This op-ed originally appeared on Politico.
As election 2012 progresses, there's continuing hubbub about the Supreme Court's 2010 Citizens United decision, which paved the way for super PACs. Proponents of campaign-finance laws see the ruling as opening the floodgates for unlimited, often undisclosed, money to overwhelm our political system. Opponents view it as a victory of free speech over government regulation.
Where does the truth lie? While super PACs may be "speaking" up a storm, it's now difficult to hear anyone else. That can't be good in a representative democracy, which has long prided itself on protecting free speech.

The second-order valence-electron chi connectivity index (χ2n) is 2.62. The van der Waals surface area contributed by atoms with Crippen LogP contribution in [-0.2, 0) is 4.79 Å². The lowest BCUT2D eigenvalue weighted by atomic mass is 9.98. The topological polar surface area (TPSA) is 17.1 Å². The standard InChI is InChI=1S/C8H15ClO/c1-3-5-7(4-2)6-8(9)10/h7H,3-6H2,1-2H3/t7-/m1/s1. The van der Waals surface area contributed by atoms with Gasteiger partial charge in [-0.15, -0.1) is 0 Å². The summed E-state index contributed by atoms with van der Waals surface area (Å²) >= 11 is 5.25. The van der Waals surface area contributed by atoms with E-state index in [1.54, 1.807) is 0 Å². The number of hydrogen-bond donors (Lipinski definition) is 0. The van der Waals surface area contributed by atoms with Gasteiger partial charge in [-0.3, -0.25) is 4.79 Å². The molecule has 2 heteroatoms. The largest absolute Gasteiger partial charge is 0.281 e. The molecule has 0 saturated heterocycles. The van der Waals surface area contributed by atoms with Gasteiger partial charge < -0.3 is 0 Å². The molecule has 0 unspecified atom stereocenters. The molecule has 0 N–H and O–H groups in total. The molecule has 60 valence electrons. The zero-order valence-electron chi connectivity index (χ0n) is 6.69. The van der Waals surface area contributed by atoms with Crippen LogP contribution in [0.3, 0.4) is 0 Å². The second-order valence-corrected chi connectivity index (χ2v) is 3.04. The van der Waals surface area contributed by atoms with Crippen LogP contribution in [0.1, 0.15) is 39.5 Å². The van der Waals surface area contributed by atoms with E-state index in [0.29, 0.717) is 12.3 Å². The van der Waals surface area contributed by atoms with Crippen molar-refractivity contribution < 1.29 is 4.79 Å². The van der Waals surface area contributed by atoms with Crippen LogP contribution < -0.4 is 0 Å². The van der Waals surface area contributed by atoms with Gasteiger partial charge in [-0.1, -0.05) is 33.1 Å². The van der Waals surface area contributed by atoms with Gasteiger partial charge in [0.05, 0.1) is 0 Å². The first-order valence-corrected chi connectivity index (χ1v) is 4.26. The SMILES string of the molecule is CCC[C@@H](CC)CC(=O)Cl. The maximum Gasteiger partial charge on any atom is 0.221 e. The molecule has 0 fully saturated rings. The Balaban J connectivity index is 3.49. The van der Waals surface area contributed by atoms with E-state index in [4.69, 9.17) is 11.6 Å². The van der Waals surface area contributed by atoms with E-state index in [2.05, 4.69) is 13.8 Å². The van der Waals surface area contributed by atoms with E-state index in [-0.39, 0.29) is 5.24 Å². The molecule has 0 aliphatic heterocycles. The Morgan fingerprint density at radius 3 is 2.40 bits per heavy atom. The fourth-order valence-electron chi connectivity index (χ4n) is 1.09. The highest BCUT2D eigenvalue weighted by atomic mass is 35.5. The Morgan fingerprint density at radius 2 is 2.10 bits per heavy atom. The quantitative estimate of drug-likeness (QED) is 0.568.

A quick tour through the campaign-finance law landscape demonstrates there is much to be concerned about -- unless you're a wealthy donor or well-funded corporation.
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